Images in clinical medicine | Volume 40, Article 121, 27 Oct 2021 | 10.11604/pamj.2021.40.121.32006

Mycetoma trichophyton

Evangelia Christodoulou, Savas Deftereos

Corresponding author: Evangelia Christodoulou, Democritus University of Thrace, Medical School, University Campus Dragana, Alexandroupolis, Greece

Received: 12 Oct 2021 - Accepted: 17 Oct 2021 - Published: 27 Oct 2021

Domain: Radiology

Keywords: Mycetoma, trichophyton, ultrasound, X-ray, magnetic resonance imaging (MRI), pediatric, radiology

©Evangelia Christodoulou et al. Pan African Medical Journal (ISSN: 1937-8688). This is an Open Access article distributed under the terms of the Creative Commons Attribution International 4.0 License (https://creativecommons.org/licenses/by/4.0/), which permits unrestricted use, distribution, and reproduction in any medium, provided the original work is properly cited.

Cite this article: Evangelia Christodoulou et al. Mycetoma trichophyton. Pan African Medical Journal. 2021;40:121. [doi: 10.11604/pamj.2021.40.121.32006]

Available online at: https://www.panafrican-med-journal.com/content/article/40/121/full

Home | Volume 40 | Article number 121

Images in clinical medicine

Mycetoma trichophyton

Mycetoma trichophyton

Evangelia Christodoulou1,&, Savas Deftereos 1,2

 

1Democritus University of Thrace, Medical School, University Campus Dragana, Alexandroupolis, Greece, 2Department of Radiology, University General Hospital of Alexandroupolis, Alexandroupolis, Greece

 

 

&Corresponding author
Evangelia Christodoulou, Democritus University of Thrace, Medical School, University Campus Dragana, Alexandroupolis, Greece

 

 

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A 2-year-old female child admitted to the hospital due to a palpable mass at her scalp referred by her parents. Her past medical history was clear. The clinical examination revealed edema, redness/erythema, blisters, tenderness and itching. No neurological changes were referred, no hair loss occurred and no other areas of the body were affected. The initial evaluation included X-rays, an ultrasonography and a magnetic resonance imaging (MRI) scan. The imaging findings were not pathognomonic but in combination with the clinical features, the differential diagnosis shrinked between mycetoma and pilomatrixoma (or calcifying epithelioma of Malherbe). For further evaluation, a small specimen of the scalp was obtained by scraping the skin with a scalpel. Cytological investigation revealed fungi infection caused by trichophyton species. So the final accurate diagnosis was mycetoma trichophyton. Patient was treated with miconazole nitrate (daktarin cream 2%), 1x3 for 15 days. First follow-up (day 15) showed improvement to complete cure. At the second follow up (day 30) there was no evidence of relapse. Mycetoma trichophyton must be differentiated from pilomatrixoma (which may appear with similar clinical and sonographic features), cutaneous tuberculosis, folliculitis, actinomycosis, chromomycosis, sporotrichosis, coccidioidomycosis, blastomycosis of the skin, botryomycosis etc. Dermatophyte infections usually occur in immuno compromised patients. In our case, the young patient was healthy and no medication administration had previously happened. A trichophyton infection mainly causes superficial lesions to the skin, nails and hair, deeper dermis and subcutaneous tissue anywhere on the body but most frequently at the lower extremities.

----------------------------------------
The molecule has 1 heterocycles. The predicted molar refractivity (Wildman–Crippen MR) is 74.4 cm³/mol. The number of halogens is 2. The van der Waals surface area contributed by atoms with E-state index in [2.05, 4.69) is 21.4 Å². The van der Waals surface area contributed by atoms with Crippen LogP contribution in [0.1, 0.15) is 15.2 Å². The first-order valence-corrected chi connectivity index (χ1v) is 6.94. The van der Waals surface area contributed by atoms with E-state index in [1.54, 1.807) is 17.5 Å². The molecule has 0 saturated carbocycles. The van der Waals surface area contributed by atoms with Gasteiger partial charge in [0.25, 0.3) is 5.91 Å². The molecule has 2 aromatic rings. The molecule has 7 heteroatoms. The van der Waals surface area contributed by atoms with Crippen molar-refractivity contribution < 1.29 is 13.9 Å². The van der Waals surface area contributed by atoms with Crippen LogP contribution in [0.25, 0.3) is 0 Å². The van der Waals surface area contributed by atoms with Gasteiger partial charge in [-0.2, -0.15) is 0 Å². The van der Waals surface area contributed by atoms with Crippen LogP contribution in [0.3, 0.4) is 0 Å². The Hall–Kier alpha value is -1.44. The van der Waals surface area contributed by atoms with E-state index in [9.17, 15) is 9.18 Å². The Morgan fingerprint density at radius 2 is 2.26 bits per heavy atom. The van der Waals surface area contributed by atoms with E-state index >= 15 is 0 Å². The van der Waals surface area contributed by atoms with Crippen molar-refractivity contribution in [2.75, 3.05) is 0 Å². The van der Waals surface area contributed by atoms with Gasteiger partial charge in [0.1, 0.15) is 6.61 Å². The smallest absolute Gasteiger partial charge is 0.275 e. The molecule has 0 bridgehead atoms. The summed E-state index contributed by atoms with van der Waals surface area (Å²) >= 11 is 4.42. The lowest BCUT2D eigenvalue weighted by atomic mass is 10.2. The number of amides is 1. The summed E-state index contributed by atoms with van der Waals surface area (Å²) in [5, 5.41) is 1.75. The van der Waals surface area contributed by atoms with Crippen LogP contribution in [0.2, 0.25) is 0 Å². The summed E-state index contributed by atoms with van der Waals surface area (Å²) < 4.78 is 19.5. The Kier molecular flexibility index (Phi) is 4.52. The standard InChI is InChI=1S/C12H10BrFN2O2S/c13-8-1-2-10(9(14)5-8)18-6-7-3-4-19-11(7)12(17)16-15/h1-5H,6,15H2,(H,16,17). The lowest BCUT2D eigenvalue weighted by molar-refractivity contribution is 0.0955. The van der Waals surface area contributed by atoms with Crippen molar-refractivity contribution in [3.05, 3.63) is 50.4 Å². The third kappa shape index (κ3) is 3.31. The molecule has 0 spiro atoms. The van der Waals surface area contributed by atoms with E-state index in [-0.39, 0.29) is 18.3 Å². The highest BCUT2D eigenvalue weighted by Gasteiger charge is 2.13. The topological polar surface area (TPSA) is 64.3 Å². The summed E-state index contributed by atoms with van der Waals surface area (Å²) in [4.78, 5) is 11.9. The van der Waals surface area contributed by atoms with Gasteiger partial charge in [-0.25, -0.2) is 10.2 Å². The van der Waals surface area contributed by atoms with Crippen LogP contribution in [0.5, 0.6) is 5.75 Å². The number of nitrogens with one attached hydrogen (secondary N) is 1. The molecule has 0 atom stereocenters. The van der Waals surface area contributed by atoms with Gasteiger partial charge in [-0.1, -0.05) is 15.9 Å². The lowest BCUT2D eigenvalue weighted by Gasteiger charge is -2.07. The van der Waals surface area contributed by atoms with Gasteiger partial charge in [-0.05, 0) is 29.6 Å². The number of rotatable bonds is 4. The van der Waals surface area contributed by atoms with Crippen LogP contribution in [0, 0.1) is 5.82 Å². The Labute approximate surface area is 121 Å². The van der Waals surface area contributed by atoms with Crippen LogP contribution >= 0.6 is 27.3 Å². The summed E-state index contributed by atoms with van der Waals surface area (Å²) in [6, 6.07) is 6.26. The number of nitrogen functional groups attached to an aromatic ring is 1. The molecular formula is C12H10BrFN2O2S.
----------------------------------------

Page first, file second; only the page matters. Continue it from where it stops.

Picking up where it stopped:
Figure 1: A) (1,2) ultrasound examination findings at the area of interest; B) skull radiography; C) (1,2,3) magnetic resonance imaging (MRI) scan (T1W, T2W and flair sequences)

 

 

 

 

 

 

 

 

 

 

 

 

Images in clinical medicine

Mycetoma trichophyton

Images in clinical medicine

Mycetoma trichophyton

Images in clinical medicine

Mycetoma trichophyton

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Mycetoma

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Magnetic resonance imaging (MRI)

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